Child with addiction and cognitive issues returns to special care – 2019vol2#6

A new special care application was made in the High Court in the summer of 2019 for a teenager (A) who had previously been in special care detention since September 2016 (with a break of a few weeks between detention orders) until the spring of 2019. She was also under a full care order.

Prior to the application in the High Court the guardian ad litem (GAL) had been advocating special care for the child due to the difficulties she was facing in her high support step down unit where she had transitioned from special care in spring 2019. These difficulties included substance abuse, impulsivity and addictive patterns of behaviour. Her high support unit was only one of two such units in the country and represented the highest level of support the Child and Family Agency (CFA or Tusla) could provide in the community.

A difference of opinion had arisen between the GAL and the CFA for over a month. The GAL had advocated special care for the teenager, however the CFA felt she needed a placement in a residential substance abuse programme. The CFA had to establish whether the residential centre had experience in treating persons with speech and language difficulties and cognitive issues such as this child had, as established by an ACTS psychologist through a previous assessment.

The GAL had a concern about A’s capacity to engage in talk therapies in such a residential centre as the teenager needed a slower pace than others in groups. The teenager had told the GAL she was taking cocaine and cannabis and going to Europe with a man, so something had to change, in the GAL’s opinion.

The judge noted a “litany of difficulties and drug use in the reports in recent times” and the GAL’s reservations (shared by other professionals) about the proposed residential substance abuse programme. The CFA wanted to pursue that route and had written to the residential centre to see what safeguards and assistance could be given to a person like A, who had cognitive difficulties.

“We’ll be more informed by whatever response comes back, something absolutely has to be done,” said the judge. “It is concerning given her history there is talk of going to [a European country] with some unknown individual. That has to be managed and everything that should be done to keep her safe has to be done, given her particular vulnerability, which is more than well known to this court at this stage.” The case was listed to return the following week.

When the case returned the following week the GAL’s view remained clear that special care was indicated while the view of the CFA still differed. The substance abuse residential programme had been unable to inform them if they could accept someone with a cognitive issue as the manager was on leave.

Counsel for the GAL told the court that the teenager’s behaviour had been concerning in the last week, issues had arisen included property damage, alcohol intoxication and bringing a male in his 20s back to her unit. The child was oscillating between agreeing to go to the residential substance abuse programme and not going. It was the view of the professionals she would require to be supported by people from her current high support unit if she did go.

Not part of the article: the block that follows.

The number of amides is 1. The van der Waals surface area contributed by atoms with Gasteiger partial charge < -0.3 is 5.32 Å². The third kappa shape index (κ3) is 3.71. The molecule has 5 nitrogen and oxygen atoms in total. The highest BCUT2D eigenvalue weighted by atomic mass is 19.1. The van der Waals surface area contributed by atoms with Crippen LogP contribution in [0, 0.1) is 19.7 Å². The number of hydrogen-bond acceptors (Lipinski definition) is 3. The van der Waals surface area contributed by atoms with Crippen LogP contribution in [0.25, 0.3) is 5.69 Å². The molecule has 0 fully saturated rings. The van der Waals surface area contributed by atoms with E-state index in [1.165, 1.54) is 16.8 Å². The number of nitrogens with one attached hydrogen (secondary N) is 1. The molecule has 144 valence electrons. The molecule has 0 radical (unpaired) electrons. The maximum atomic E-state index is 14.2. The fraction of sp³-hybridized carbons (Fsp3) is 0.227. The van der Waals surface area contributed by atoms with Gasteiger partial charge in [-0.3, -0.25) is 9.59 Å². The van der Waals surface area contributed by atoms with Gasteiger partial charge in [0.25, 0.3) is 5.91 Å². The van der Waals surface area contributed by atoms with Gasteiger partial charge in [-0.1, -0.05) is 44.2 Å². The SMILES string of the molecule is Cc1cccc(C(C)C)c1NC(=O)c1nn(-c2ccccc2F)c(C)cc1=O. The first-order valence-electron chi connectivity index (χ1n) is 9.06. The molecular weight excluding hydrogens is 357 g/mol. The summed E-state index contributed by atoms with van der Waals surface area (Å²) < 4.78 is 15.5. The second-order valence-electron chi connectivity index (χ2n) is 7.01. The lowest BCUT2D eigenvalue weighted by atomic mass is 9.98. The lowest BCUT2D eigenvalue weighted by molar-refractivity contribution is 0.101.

When the case returned to the Minors’ Review List two weeks later, counsel for the CFA told the court that although the manager of the residential substance abuse programme had returned from leave and there had been a number of attempts to make contact, it had not been successful. A’s pattern of behaviour had not changed and there had also been property damage and an assault on a member of care staff in the last two weeks. Due to a disclosure of suicidal ideation the teenager had been brought to hospital where she had been assessed by a psychiatrist before being discharged. She had not been found to require treatment from mental health services.

Counsel for the CFA said that the child’s needs were being met in her high support unit, only one of two such units in the country, and the threshold for special care was not met, the criteria for which would continue to be monitored. He said that the GAL was recommending a bridging application for special care be made, it would take four to six weeks for a placement to be ready for A in the residential substance abuse programme and during that time the GAL was advocating the teenager stay in special care.

The barrister for the GAL told the court that A’s sister had contacted the high support unit and informed them that she had taken heroin. The unit had reported incidents where A had been intoxicated with alcohol and that she had taken sleeping pills and an anti-psychotic which she had not been prescribed, she had also taken ecstasy. She had been found in the unit with a bag containing a white substance and had told the care staff she had been dealing drugs, however the bag contained a sugar substance, and she had now put herself at risk of repercussions.

She had tried to set a piece of her clothing on fire when she was with the Gardai and was reported to have scratches on her face. Her GAL reported her asking, “a lot of people say I’m going to die, what do you think?” Furthermore, her high support unit had reported multiple absconsions for extended periods of time during which she was out of contact with her placement.

A was refusing to accept input from ACTS and had been arrested by the Gardai due to her heightened behaviour and property damage in the unit as well as an assault on care staff. There were significant risks to her safety, life, health, development and welfare.

The barrister asked that the matter go back for a week, to the day before the end of the law term in light of the new information to decide whether special care was appropriate. “Were she in any private placement it would have broken down, she is in a CFA placement, they are no more able to keep her safe, every second day or every day she is absconding and taking drugs. Even if my friends [the CFA] are not able to provide special care, they could at least be clear to the court that a referral has gone in and is being expedited,” said the barrister.